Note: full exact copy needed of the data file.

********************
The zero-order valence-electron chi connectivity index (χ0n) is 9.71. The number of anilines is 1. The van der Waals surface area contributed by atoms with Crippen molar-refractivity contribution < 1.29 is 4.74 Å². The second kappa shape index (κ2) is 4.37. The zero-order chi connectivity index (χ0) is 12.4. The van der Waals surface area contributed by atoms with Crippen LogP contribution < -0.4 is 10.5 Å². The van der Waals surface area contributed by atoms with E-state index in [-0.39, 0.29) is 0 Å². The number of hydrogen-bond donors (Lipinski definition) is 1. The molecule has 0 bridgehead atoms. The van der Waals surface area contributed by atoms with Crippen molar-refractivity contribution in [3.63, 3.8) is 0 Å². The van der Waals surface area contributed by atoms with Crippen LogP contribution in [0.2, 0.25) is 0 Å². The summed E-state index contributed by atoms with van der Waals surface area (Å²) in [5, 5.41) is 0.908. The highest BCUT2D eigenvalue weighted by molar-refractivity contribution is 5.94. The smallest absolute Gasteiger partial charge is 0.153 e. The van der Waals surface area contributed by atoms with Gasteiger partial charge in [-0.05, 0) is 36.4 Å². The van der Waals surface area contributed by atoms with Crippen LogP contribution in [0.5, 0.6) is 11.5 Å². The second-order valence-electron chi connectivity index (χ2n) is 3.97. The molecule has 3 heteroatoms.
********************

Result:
The zero-order valence-electron chi connectivity index (χ0n) is 9.71. The number of anilines is 1. The van der Waals surface area contributed by atoms with Crippen molar-refractivity contribution < 1.29 is 4.74 Å². The second kappa shape index (κ2) is 4.37. The zero-order chi connectivity index (χ0) is 12.4. The van der Waals surface area contributed by atoms with Crippen LogP contribution < -0.4 is 10.5 Å². The van der Waals surface area contributed by atoms with E-state index in [-0.39, 0.29) is 0 Å². The number of hydrogen-bond donors (Lipinski definition) is 1. The molecule has 0 bridgehead atoms. The van der Waals surface area contributed by atoms with Crippen molar-refractivity contribution in [3.63, 3.8) is 0 Å². The van der Waals surface area contributed by atoms with Crippen LogP contribution in [0.2, 0.25) is 0 Å². The summed E-state index contributed by atoms with van der Waals surface area (Å²) in [5, 5.41) is 0.908. The highest BCUT2D eigenvalue weighted by molar-refractivity contribution is 5.94. The smallest absolute Gasteiger partial charge is 0.153 e. The van der Waals surface area contributed by atoms with Gasteiger partial charge in [-0.05, 0) is 36.4 Å². The van der Waals surface area contributed by atoms with Crippen LogP contribution in [0.5, 0.6) is 11.5 Å². The second-order valence-electron chi connectivity index (χ2n) is 3.97. The molecule has 3 heteroatoms.